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Middle East
Islamist parties lead Egypt polls
Muslim Brotherhood's Freedom and Justice Party and Salafist Al-Nour party claim to have taken over 60 per cent of votes.
Last Modified: 08 Jan 2012 07:00

Islamists have stretched their lead in the final round of Egypt's landmark parliamentary election, official preliminary results show.

The voter turnout in the final round was 62 per cent, Abdel Moaez Ibrahim, the election commission chief said on Saturday.

The Muslim Brotherhood, the country's best-organised political group, came out top in seven of the nine provinces where the balloting was held on January 3-4, according to state television.

The group's Freedom and Justice Party (FJP) secured six out of 50 seats contested by individual candidates in the same round, the broadcaster reported.

In second place was Al-Nour, the more conservative Salafist party, that took the lead in the other two provinces and won one seat for single candidates.

The remaining 43 seats will be the focus of runoff vote set for January 9-10, state TV said.

The FJP and Al-Nour claimed on Saturday to have together taken 62.2 per cent of the vote in the final stage of a general election, maintaining their lead in the overall contest.

The Brotherhood's Democratic Alliance list has won 41 per cent of the seats so far, while another list led by the
Al-Nour garnered 20 per cent of the seats.

Banned and oppressed under former president Hosni Mubarak, the Islamists had gained more than 65 per cent of vote in the previous two stages of the staggered election that began on November 28.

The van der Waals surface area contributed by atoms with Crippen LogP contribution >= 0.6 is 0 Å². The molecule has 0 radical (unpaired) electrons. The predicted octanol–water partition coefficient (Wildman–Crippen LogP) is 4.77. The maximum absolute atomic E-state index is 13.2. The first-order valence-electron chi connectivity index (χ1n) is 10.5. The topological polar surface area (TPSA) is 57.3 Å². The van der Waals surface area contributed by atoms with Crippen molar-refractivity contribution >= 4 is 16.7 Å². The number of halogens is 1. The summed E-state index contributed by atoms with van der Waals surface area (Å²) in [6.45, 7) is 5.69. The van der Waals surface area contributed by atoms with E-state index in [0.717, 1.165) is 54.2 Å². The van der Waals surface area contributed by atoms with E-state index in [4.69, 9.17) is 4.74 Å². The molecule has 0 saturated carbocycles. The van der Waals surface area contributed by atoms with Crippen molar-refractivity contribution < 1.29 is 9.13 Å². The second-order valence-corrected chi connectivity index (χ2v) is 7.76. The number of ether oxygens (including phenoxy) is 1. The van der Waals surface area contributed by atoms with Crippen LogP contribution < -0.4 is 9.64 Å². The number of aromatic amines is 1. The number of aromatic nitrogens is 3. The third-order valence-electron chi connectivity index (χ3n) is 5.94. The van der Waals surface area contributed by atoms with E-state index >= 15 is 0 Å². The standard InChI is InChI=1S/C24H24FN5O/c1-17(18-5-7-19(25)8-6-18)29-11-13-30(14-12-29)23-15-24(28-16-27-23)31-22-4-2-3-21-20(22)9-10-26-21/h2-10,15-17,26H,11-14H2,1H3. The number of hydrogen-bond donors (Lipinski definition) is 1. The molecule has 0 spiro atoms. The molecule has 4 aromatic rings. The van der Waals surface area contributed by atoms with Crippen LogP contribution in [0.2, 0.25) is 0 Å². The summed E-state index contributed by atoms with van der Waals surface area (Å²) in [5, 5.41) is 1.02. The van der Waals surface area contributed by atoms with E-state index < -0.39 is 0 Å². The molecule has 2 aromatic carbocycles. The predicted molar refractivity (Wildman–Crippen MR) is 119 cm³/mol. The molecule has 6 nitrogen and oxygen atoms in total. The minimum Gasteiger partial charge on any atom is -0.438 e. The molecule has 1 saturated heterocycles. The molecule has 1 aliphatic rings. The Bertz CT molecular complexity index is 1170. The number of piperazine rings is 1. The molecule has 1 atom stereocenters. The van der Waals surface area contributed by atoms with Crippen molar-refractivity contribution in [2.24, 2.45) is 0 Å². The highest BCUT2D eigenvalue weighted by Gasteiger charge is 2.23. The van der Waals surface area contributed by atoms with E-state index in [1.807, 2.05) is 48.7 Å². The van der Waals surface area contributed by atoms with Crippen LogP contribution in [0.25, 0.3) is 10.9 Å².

They are widely expected to dominate the new parliament, the prime task of which is to pick a commission to draft a new constitution for Egypt.

The Al-Nour Party seeks strict application of Islamic law, while the more moderate Brotherhood may seek an alliance with liberal groups to allay concerns about the prospect of an Islamist-led Egypt. 

Runoff vote

The election, the first since Mubarak left power last February, is based on a complex system.


Two-thirds of the new parliament's seats are allocated for party lists on a proportional representation basis, and the remainder is reserved for individual candidates.

Under the electoral system adopted after Mubarak's ouster, second-round run-offs still have to be held later this month
for the one third of seats that are decided in first-past-the-post constituencies.

From January 29, two-stage elections will then be held for the upper house.

Once the new parliament has been sworn in, a commmission will be appointed to draft a new constitution before presidential elections are held by the end of June.

Liberals have trailed in the three stages of the legislative polls. Partial results issued by the Muslim Brotherhood suggested non-religious parties also performed more poorly in the final round.

According to the results, the liberal Egyptian Bloc won 9 per cent of the seats so far, the Wafd party took 9 per cent and former Mubarak loyalists took 4 per cent of the vote - a stronger performance than the Revolution Continues co-alition of youth activists who won just 2 per cent of the seats.

The moderate Islamist Al-Wasat won 2 per cent, while the rest were taken by independents.

Full and final results are to be announced later in January.

Source:
Agencies
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